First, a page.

Julie Bordelon, senior administrative assistant in Distance Education, assists students enrolling in distance learning coursework. In her previous role in the International Programs and Services Office, she was an important contact for students who came to USI from around the world. She consistently expressed a genuine interest in students’ backgrounds and customs. She is known for making new students feel like part of the USI family. She also served as president of the Administrative Assistants and Associates organization for two terms.

Frankye Calloway was involved in several programs for minority and at-risk students during her 30-year tenure as a third and fourth grade teacher at Caze Elementary School in Evansville. She coached the Caze Academic Olympics for 15 years, coordinated the school’s Veterans Day and Black History programs for more than 20 years, and since her retirement remains involved in the Indiana State Teachers and EVSC Retirement Associations. She was awarded the Life-Time Achievement Commitment to Education award by the Evansville NAACP chapter and was selected by her peers to participate in the Purdue University Long Distance Learning professional development program. She has organized Pink Sunday for the Susan B. Komen Race for the Cure and the Toys for Tots program at New Hope Baptist Church, where she also served as director of Vacation Bible School and the New Hope Youth Program. She was awarded the prestigious Golden Hoosier Award for Outstanding Community Service. She also was appointed by Mayor Lloyd Winnecke to the Evansville Public Board of Safety and has served as co-chairperson for the Evansville African Museum’s capital campaign.  

Sue Ann Hartig has worked for more than 26 years to provide legal services to citizens of Vanderburgh county as executive director of the Legal Aid Society of Evansville. After graduating from University of Evansville and Indiana University School of Law, she was court commissioner for Judge William H. Miller, becoming the first female judicial officer in Vanderburgh County. She also served as the attorney for the city of Evansville and was an adjunct professor at USI, University of Evansville, Ivy Tech Community College, and the Southwestern Indiana Law Enforcement Academy. She was appointed to the Indiana Pro Bono Commission by Indiana Supreme Court Justice Randall Shepard in 2006 and was a member of the Evansville Vanderburgh Commission on Domestic Violence and Sexual Assault. Her work has been recognized with several awards, including Leadership Evansville’s 2012 Servant Leader Award, YWCA’s 100 Years  100 Women, the 2009 United Way Spirit Award, the 2004 Evansville Bar Association Spirit of Justice Award, the 2003 Evansville Bar Association James Bethel Gresham Award, and the 2003 Volunteer Lawyers Program Staff Attorney of the Year. She also was nominated for the Athena Award in 2012 and is a founding member of the Parenting Time Center and the advisory group for Bridges out of Poverty.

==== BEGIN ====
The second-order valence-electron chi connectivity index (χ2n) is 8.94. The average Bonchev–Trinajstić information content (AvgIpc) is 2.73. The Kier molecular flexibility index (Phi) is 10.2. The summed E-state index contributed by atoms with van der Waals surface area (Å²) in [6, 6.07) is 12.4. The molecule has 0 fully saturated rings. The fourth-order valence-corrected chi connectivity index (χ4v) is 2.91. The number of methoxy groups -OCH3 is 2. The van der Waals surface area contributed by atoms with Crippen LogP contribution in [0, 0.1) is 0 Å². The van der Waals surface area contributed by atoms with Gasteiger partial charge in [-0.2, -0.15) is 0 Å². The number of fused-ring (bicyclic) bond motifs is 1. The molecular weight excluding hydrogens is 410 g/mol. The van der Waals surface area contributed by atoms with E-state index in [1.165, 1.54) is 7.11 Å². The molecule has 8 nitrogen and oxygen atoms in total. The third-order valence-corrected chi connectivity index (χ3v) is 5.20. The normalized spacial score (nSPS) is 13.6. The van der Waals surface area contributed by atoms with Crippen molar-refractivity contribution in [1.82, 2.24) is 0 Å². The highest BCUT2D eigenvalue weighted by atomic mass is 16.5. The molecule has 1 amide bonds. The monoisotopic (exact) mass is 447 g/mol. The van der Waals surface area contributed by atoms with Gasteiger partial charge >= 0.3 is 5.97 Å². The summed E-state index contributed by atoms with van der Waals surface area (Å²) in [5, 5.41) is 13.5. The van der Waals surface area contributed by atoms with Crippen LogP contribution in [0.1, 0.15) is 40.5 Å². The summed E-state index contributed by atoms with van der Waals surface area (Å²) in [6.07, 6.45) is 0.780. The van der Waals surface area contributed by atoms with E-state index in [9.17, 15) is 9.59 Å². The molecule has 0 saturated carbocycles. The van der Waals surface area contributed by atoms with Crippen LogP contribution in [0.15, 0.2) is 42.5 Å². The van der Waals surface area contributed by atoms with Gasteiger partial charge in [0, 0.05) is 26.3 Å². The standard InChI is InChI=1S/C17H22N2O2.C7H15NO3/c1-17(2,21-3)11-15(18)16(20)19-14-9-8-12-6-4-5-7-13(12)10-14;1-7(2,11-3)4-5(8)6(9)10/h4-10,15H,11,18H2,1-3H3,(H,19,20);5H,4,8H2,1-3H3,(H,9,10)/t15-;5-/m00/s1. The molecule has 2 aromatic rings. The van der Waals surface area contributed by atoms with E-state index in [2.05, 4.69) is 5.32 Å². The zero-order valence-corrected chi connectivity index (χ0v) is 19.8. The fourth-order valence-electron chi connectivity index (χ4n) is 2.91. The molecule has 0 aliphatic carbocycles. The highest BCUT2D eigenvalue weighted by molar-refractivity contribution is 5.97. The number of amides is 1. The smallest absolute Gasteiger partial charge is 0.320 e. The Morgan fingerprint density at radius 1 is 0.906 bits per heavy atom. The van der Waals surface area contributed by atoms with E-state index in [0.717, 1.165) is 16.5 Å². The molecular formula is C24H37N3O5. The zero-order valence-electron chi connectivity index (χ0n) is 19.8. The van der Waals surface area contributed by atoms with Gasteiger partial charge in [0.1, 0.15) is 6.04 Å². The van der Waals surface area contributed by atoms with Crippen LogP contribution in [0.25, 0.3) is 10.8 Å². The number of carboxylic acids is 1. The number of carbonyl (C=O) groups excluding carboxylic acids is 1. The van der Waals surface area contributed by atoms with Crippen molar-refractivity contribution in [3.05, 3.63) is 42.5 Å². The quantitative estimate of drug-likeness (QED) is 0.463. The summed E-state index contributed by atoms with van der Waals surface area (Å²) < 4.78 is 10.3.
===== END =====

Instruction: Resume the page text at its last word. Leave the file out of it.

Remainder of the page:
Sabrina Stewart-Thomas is a graduate of the 2011 Leadership Evansville class. She serves on the board of the Young Women Christian Association Evansville, Ivy Tech Community College School of Business Advisory Council, Community Action Program of Evansville, and Growth Alliance of Greater Evansville. She also is serving a second term as president of the Evansville Alumnae Chapter of Delta Sigma Theta Sorority and is a member of the Leadership team at New Hope Baptist Church. She was the recipient of the Allen N. Pope Merit Award and received a certificate of accomplishment from the Birmingham Alumnae for her service to non-profit organizations.   

Held at USI during Women's History Month, Phenomenal Women awards honor and celebrate women from all walks of life who have made contributions to diversity in the USI and Evansville communities. Through the annual recognition of these contributions, the Phenomenal Women program hopes to inspire others to embrace and promote diversity within their own lives.